So what might all this say to us?
The cross on which Jesus hung did not disappear following the resurrection. The shadow of the cross continues to fall over human history; indeed it falls over the lives of each one of us. Newsprint and internet spells it out for us each day, TV flashes before our eyes: war in the middle east; extreme poverty in Africa; children in wealthy countries growing up below the poverty line; drugs and alcohol destroying minds and bodies; all our ills from stroke through cancer to the CoronaVirus; and hovering over each one of us, the spectre of death.
So what? On broad lines, two responses. For some suffering and death is simply fact. We are born as and when chance would have it.
For others, things are more complex: God enters the picture. A God who is a question or an answer, a problem or a solution. If the cross reveals anything, it declares the central Christian paradox: From death springs life. I may not be able to explain why bad things happen to good people, but as a Christian I must believe that there is no human torment that cannot be touched to the cross of Christ. That in the midst of suffering, God draws close to me. At the heart of Christian faith is the belief that in the coming of Christ God’s compassion became ever more intimate, sharing the pain of the world in the flesh. In Christ, God’s compassion is poured out into the world.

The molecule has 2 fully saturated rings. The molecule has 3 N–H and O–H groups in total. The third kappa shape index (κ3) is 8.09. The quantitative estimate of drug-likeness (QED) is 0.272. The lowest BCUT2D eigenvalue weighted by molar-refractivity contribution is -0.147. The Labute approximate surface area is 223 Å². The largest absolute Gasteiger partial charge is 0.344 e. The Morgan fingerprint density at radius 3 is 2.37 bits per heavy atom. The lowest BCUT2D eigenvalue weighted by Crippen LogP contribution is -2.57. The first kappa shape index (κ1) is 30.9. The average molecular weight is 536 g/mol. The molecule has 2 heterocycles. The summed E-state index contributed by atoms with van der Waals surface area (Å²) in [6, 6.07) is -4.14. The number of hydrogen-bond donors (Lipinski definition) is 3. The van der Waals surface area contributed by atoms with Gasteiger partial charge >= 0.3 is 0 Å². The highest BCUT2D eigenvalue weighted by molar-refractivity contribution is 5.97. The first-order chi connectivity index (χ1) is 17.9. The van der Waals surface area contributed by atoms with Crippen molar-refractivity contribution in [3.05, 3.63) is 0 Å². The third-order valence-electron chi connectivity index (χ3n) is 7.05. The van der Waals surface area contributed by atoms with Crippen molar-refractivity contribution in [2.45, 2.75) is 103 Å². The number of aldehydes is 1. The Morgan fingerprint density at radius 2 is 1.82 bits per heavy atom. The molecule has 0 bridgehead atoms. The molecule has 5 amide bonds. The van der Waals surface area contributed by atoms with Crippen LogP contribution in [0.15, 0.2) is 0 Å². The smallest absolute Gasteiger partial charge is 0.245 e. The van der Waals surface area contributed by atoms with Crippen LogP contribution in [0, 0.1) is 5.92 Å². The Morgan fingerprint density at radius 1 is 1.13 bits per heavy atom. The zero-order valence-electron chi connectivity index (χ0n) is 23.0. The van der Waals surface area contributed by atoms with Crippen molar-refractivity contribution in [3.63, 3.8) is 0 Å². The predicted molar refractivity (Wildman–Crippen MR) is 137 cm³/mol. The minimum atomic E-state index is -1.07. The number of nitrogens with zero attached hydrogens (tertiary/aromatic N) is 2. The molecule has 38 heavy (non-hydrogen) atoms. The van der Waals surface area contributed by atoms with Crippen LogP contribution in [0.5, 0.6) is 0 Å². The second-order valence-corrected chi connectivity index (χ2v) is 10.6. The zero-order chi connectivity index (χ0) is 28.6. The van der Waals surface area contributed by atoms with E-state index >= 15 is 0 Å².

The Passion gives us a glimpse into the heart of God, which burned with care. We can describe God’s care for the world as “pathos”. As a term, pathos signifies a kind of suffering feeling; it is the root of the word “a-pathetic”, meaning without feeling, as well as its opposite, “sym-pathetic”, meaning with feeling for others in their suffering and pain. In the great texts of both the Old and New Testament, our God is a God of pathos. A God who feels intensely: loves, cares, gets angry over injustice, urges, prods, forgives, gets disappointed, gets frustrated, weeps, suffers, pours out mercy, consoles, wipes away tears.
A special pathos accompanies us this Holy Week as the world battles against the CoronaVirus. Many people are living in fear and isolation. Too many people have already lost their lives and we know that many more are going to die in the coming weeks and months. In the last week we have witnessed the lasting grief of the families and friends of loved ones. With Christ on the cross this year are those many doctors and nurses who gave their lives trying to save others, as well as those young as well as old whose lives were simply snatched away by this deadly virus.
However, may we never forget that passion was not the last word in the life of Christ . And so too for us, however many difficulties and sufferings we endure, they are not the last word in our life. Jesus died not into nothingness, into annihilation, but into the embrace of the living God. God encompassed him with a love that ultimately transformed him into new life. We may find it hard to imagine this now, but the heart of our faith breaks out in the exclamation, “Christ is risen, Alleluia”.
- How do I understand Jesus’ death on the cross?
- Do you find it hard to trust God when you are afraid?
- What do I want to ask of God in this coming week?
Fr David Roberts